A few weeks ago, Billy Slagle, an inmate in Ohio, made a noose and used it to kill himself prior to his planned execution. Slagle died a day before his lawyers were scheduled to go to court so that they could try to stop his impending execution. He received the death penalty when he was 18 years old.
There are more than 3,000 prisoners on death row in the country. Texas has one of the highest numbers of death row inmates, with more than 700 awaiting execution. So far this year, there have been 23 executions across the country. In contrast to the 1990s, this decade has seen a decrease in the number of executions. Therefore, it is likely that the number of executions will continue to decrease in the decades ahead.
In 1972, the Supreme Court struck down the death penalty because of concern over the arbitrary way that it was administered up to that point. Four years later, however, it was reinstated, and since then, more than a thousand people have been put to death.
Last month, Douglas Feldman was executed by lethal injection for killing two truckers in Dallas. Feldman was the 11th person put to death in Texas this year. Many more death row inmates are still scheduled to die this year in the Lone Star State.
For many years, Texas has led the way when it comes to executions. Sadly, some people who were executed might have been innocent. Cameron Todd Willingham, who was put to death in 1992, is a prime example. The state is also notorious for the incompetence advocates that it often provides to low income defendants in death penalty cases. For instance, there have been cases where the court-appointed lawyers “fell asleep” during the court proceedings. Despite the abysmal performance of their lawyers, these defendants still receive the death penalty. Even worse, these defendants rarely, if ever, win on appeal because of ineffective representation. Those who are tasked to review such cases deem sleeping lawyers to be adequate representation.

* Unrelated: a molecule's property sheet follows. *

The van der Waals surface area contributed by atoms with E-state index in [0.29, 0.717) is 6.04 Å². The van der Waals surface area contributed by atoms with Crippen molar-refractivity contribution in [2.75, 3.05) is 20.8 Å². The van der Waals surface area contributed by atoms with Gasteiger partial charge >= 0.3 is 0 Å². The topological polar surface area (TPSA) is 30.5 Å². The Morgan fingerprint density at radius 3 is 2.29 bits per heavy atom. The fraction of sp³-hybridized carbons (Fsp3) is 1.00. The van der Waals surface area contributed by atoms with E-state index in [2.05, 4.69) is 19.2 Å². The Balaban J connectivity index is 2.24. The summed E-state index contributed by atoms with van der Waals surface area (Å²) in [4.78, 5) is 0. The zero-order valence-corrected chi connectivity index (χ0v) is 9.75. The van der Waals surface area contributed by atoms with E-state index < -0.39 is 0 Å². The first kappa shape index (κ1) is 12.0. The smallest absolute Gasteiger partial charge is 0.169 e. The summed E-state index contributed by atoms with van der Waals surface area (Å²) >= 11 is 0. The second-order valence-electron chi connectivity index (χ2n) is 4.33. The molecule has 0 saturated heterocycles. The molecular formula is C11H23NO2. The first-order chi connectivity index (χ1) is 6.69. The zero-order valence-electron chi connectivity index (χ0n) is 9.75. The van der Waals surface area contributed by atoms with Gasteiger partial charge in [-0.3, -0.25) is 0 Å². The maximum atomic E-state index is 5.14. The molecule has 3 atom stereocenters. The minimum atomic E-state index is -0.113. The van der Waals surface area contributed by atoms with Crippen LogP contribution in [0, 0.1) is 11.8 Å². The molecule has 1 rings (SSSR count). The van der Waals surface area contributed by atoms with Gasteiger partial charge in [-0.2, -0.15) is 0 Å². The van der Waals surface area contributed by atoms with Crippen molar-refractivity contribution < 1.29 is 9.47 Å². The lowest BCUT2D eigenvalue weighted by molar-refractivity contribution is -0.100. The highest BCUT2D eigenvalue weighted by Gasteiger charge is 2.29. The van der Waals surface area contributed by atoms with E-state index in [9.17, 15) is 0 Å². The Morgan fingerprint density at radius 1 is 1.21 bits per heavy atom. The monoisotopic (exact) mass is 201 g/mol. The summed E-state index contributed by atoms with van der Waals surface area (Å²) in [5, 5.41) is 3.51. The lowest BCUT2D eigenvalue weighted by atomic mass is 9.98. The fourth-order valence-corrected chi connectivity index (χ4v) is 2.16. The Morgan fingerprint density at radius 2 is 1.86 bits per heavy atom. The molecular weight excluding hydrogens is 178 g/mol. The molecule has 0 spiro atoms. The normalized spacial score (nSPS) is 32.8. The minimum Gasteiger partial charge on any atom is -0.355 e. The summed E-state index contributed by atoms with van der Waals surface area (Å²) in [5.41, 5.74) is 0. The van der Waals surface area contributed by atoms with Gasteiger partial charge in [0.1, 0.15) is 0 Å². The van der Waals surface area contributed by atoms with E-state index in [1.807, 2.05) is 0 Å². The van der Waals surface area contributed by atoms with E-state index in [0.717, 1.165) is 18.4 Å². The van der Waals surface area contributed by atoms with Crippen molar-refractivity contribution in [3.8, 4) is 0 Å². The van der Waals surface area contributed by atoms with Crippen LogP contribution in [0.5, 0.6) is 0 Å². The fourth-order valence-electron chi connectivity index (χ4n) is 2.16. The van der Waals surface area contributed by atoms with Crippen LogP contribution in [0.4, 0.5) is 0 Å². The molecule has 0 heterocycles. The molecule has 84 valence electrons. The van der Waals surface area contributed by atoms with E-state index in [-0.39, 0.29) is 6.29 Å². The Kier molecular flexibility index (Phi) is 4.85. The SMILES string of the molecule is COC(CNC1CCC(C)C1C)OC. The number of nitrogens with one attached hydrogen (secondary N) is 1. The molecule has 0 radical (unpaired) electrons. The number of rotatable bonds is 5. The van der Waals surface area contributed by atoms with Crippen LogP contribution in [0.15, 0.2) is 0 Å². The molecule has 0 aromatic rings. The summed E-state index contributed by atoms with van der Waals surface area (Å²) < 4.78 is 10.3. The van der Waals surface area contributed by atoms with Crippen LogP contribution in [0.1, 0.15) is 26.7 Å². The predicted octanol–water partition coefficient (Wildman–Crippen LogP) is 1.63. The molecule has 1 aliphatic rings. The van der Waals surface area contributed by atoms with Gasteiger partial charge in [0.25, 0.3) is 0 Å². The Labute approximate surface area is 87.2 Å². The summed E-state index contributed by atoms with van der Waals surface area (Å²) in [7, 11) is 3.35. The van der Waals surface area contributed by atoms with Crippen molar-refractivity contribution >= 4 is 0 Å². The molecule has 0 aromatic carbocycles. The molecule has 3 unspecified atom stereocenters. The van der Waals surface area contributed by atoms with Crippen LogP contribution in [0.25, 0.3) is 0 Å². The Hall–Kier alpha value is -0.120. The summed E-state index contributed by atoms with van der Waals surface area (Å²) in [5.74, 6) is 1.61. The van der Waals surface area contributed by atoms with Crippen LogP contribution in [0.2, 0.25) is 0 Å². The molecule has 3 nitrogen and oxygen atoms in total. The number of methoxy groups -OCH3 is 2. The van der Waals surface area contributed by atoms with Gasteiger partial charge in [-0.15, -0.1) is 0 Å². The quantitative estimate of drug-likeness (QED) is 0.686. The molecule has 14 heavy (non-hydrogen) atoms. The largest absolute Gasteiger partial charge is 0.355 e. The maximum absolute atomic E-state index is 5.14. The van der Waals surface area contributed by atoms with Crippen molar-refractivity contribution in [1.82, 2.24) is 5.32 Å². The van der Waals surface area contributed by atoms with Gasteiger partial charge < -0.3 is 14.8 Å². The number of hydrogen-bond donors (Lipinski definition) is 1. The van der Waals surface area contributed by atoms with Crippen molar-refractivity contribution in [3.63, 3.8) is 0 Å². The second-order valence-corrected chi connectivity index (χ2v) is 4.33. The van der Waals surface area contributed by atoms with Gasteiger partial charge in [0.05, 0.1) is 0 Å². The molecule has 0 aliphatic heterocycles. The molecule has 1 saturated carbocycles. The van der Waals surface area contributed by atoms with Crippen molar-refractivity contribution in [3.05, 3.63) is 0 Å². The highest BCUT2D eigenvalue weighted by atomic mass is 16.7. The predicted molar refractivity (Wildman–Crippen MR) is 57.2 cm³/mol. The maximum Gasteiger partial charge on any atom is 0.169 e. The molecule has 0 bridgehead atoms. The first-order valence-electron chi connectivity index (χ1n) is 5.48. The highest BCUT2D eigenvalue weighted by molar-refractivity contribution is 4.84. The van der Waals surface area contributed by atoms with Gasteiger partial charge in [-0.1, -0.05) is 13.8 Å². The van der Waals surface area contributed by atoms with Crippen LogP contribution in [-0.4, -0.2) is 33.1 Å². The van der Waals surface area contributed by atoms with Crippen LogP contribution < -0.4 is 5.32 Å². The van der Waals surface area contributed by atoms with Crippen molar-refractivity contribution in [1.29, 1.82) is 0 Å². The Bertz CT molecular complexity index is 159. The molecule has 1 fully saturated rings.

The good news, however, is that many states are moving away from the death penalty. New Jersey and Illinois are two examples. Concerned that his state might have put to death someone who was innocent, former Illinois Governor George Ryan placed a moratorium on the death penalty in 2000. About a decade later, the new governor, Pat Quinn, put the final death nail on the death penalty by abolishing it completely. Even before Illinois took this historic step, New Jersey has been at the forefront of the abolishment movement. In 2007, the Garden State was the first state to put an end to the practice.
This decrease in the penalty's use has not happened by accident. There are two major factors that are fueling this change. First, there have been a number of advocates who argued for decades that the death penalty is not a deterrent against crime. More importantly, the advent of DNA technology has helped to cast doubt on the guilt of many defendants who have been on death row. The shocking revelations that many death row inmates could be innocent has been a key factor in undermining support for the death penalty. In the years ahead, if current trends hold, it is highly likely that more and more states will follow the lead of New Jersey and Illinois.